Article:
Year 2, Day 14 - 1/14/10 - Movie #379
BEFORE: Back to 1970's movies from my wife's video collection, this time with Bette Midler in the central role, loosely based on the life of Janis Joplin. All I really know about this film is the theme song, which they forced us to sing in junior high...you might know it from a famous scene in "Napoleon Dynamite", with students performing hand gestures illustrating the song lyrics.
THE PLOT: The story of the tragic life of a self destructive female rock star.
AFTER: It's a good illustration of the dichotomy of fame - someone will work so hard to get famous, then once they succeed, they want to be anonymous and just run away somewhere. Struggle hard to get everything they want, then spend their days in a haze of alcohol and drugs, so they can't even enjoy their own success. Singers without gigs wish they had them, and singers with full tour schedules wish they could just take some time off...
Mary Rose Foster (Midler) seems to have the talent, but she's incredibly self-destructive - in addition to the booze and the pills, she's got a touring schedule that's driving her off the deep end, plus she's tempermental and goes missing for days at a time. So she's got a love/hate working/non-working relationship with her manager (Alan Bates) and she picks up drifters and AWOL army men to join the tour and follow her around. But whenever she gets close to a man (or woman) she also does her best to drive them away.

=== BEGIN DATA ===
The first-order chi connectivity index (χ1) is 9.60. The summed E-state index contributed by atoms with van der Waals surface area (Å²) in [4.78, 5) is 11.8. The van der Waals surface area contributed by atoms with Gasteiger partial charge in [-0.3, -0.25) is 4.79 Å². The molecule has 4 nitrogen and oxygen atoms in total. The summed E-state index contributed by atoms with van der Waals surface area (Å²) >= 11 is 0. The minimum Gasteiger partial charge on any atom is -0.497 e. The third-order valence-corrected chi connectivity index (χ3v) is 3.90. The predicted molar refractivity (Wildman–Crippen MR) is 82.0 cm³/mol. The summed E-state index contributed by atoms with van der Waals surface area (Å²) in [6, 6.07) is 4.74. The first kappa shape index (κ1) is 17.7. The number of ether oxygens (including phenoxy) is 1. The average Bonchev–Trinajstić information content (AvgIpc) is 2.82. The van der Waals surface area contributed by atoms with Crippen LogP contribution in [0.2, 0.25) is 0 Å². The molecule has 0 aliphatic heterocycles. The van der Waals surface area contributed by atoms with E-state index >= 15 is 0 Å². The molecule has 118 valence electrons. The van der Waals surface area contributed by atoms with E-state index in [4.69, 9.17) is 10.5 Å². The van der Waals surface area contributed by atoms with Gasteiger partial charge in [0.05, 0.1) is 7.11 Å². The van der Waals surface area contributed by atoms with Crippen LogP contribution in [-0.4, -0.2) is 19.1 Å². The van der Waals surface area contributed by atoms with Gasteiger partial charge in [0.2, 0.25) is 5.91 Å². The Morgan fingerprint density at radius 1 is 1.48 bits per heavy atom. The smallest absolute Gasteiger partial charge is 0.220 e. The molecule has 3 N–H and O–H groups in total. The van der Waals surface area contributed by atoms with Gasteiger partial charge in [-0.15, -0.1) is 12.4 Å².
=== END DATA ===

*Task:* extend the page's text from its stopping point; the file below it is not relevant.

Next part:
So she bounces from gig to gig, and lover to lover, causing arguments and barfights wherever she goes...collectively it's a downward spiral, and we all know where that ends. Her dream is to give a performance in her old hometown, to show them how far she's come from the girl she used to be - but can she keep it together long enough to make it to the stadium in one piece?
Midler is great in the on-stage performances, adding extra lyrics to the end of "When a Man Loves a Woman" to turn it into a feminist anthem. Rose is strong on stage, with her voice improving after a few shots from her flask...
With David Keith (not Keith David) in a small role, and a cameo by Harry Dean Stanton.
RATING: 5 out of 10 drag queens